Around 6% of children in the United States have food allergies. Food allergies are abnormal immune responses caused by a certain type of food. Its symptoms often present within minutes to an hour of ingesting food. Allergies can range from mild discomfort to life-threatening, depending on their severity.
In children, food allergies are commonly caused by:
- Tree nuts
As a parent, it’s important to be vigilant when it comes to possible food allergies in your child. Proper diagnosis and prevention techniques can alleviate the stress and frustration of managing food allergies in children.
Diagnosis of Food Allergies in Children
Food allergies are often assessed through evaluating family history. If your child already has eczema and other types of allergies, their risk for food allergy is higher.
Some symptoms and signs of food allergies are itching all over or at one part of the body and swelling in the mouth, including the tongue, throat, and face. Your child may also experience nausea and vomiting, as well as breaking out in hives as part of their food allergic reaction.
It’s important to obtain an accurate diagnosis of your child’s allergies. Certain symptoms may indicate other conditions, so receiving a proper diagnosis from your healthcare provider can ensure that these symptoms are caused by a food allergy.
An allergist can perform diagnostic tests for food allergies, including a skin test or a radioallergosorbent blood test (RAST). During a skin test, your healthcare provider will prick the skin and apply a small amount of allergen at the site, and then measure your child’s reactions after some time. A RAST checks the levels of allergic antibodies in response to allergens present in the blood.
Management of Food Allergies in Children
Once you receive your healthcare provider’s diagnosis of your child’s food allergies, avoid the foods and similar food groups that may trigger an allergic reaction. You must discuss with your doctor if your child needs to take specific vitamins to make up for the food they need to avoid.
You should also be prepared for emergency treatment for allergic reactions in case of accidental ingestion. This is especially necessary for children with severe allergies that cause life-threatening symptoms, like difficulty breathing. Making sure to have epinephrine autoinjectors nearby can help you manage their food allergies in and out of the home.
Having your child wear a medical alert identification that indicates their food allergies can be helpful when you or an immediate family member is not with them when dining out.
Your healthcare provider may also recommend they take medications to help manage their food allergies. Some of them are:
- Antihistamines – reduce itching and congestion
- Corticosteroids – reduce swelling upon allergic reaction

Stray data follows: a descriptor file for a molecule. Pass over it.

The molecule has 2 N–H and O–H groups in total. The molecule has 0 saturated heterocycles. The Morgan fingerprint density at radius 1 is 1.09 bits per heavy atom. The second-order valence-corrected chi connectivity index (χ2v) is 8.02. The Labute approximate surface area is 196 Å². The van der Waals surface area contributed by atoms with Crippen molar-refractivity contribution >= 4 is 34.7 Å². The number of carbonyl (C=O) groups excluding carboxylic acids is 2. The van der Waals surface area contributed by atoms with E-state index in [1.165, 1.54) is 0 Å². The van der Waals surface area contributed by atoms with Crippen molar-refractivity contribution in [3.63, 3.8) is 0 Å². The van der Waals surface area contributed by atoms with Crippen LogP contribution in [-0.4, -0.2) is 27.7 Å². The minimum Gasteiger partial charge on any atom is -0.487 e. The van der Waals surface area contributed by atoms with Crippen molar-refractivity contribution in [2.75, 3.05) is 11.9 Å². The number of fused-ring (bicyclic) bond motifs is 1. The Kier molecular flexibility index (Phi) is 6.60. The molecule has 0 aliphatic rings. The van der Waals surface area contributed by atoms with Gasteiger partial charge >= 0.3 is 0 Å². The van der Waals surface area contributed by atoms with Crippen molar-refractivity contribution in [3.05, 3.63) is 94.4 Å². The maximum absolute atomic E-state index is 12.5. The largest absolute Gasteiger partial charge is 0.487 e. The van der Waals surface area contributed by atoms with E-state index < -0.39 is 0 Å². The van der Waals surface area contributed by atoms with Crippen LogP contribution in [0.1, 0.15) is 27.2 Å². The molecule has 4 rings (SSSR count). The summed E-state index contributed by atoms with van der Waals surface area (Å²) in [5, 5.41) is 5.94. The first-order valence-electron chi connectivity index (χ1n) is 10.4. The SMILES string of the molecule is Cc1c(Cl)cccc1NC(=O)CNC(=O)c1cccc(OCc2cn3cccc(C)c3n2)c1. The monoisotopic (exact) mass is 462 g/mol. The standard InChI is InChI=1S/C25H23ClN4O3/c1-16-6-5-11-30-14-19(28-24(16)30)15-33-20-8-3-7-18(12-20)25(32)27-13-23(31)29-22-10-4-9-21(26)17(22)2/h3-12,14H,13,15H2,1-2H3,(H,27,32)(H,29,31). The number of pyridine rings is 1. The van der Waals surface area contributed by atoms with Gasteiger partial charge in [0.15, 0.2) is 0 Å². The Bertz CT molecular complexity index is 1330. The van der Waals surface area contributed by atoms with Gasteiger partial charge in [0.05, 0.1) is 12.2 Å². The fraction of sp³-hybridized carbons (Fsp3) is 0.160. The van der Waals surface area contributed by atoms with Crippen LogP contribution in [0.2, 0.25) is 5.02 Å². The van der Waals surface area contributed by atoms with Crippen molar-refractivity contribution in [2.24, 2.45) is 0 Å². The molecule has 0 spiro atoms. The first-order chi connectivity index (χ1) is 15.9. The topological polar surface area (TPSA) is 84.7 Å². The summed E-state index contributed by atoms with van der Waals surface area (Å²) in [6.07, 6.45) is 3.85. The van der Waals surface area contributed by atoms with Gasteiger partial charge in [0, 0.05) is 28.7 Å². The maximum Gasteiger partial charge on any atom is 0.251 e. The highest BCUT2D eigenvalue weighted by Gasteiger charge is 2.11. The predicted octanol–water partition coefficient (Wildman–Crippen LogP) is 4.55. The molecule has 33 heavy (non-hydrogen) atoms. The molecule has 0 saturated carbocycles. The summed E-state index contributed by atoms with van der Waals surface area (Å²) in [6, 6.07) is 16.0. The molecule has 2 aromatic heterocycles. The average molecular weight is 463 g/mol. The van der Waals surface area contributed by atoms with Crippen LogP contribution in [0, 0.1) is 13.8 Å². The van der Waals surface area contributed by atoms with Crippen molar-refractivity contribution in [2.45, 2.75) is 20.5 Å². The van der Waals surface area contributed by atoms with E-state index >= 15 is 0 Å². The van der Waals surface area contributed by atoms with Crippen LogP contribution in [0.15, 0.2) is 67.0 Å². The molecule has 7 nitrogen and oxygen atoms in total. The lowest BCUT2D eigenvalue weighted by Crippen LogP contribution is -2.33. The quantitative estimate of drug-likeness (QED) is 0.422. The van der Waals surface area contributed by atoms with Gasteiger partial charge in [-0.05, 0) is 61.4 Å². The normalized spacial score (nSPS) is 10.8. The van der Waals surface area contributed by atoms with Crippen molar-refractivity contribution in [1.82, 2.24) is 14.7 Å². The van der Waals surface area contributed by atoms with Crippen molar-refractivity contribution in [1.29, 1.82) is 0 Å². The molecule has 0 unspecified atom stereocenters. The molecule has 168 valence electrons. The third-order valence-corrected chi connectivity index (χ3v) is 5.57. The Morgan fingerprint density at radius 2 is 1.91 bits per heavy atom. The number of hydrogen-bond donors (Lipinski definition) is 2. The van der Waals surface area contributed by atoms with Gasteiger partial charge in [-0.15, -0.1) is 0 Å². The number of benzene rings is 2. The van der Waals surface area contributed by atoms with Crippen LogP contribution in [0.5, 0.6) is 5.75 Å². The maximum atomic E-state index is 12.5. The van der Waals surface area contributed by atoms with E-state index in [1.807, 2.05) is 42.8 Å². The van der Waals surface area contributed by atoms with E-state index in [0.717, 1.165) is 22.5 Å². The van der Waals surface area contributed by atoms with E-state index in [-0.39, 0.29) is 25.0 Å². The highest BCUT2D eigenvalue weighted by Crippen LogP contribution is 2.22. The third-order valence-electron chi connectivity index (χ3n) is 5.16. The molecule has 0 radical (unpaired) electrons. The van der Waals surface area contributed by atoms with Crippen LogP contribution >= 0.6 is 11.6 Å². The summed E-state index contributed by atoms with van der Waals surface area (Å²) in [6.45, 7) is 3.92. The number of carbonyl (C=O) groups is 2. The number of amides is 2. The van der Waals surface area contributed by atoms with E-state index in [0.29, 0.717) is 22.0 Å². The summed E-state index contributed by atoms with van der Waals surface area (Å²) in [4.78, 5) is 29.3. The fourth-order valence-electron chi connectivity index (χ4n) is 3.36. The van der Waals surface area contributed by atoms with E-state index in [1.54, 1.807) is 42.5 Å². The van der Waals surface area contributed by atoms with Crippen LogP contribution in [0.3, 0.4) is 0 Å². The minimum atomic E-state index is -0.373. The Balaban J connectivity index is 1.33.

- Epinephrine – immediately reverses the effects of a severe allergic reaction or anaphylaxis
Above all, it is essential to have clear and honest communication with your healthcare providers and immediate caregivers, such as nannies or relatives like aunts, uncles, and grandparents, on your child’s food allergies.
While some children outgrow their allergies, some manage their food allergies throughout their lives because of their severity. Your doctor may recommend you come back for another allergy reaction test after three to six months to check whether your child’s food allergies are short-term or not.
How to Prevent Food Allergies in Children
Seeing your child get a food allergic reaction can be scary, but there are many ways to prevent food allergies.
For infants, breastfeeding during the first six months may prevent milk allergy. Breastmilk is full of protein and antibodies that can guard your newborn from infections and developing food allergies.
Early introduction of allergenic food like peanuts and eggs has also been shown to have a preventive effect. However, avoid introducing allergenic food into your child’s diet such as cow’s milk, eggs, and wheat during your child’s first year of life. For more detailed instructions or guidelines about your child’s diet, discuss your concerns about food allergies with your healthcare provider or pediatrician.
Pediatric Allergist Near Me in Georgetown, Texas
Protecting your child from food allergies is manageable with the help of your support system and trusted healthcare providers.
At Georgetown ENT, we perform in-clinic allergy tests and evaluations to find out the root of allergic reactions. We also offer allergy therapies and treatments such as medications and immunotherapy (allergy shots or drops) to make sure your child stays protected from allergens. Our medical team can also guide you and your family on ways to avoid your child’s food allergy triggers.
If you have any concerns or questions about how to identify and manage food allergies in children, Georgetown ENT is here to help! Call our friendly staff today at (512) 869-0604. You may also schedule an appointment online through our appointment request form. You can also check out our available locations throughout Williamson County in central Texas to find out which is the nearest and most convenient office for you and your family.
We look forward to being your partner in protecting your child’s health!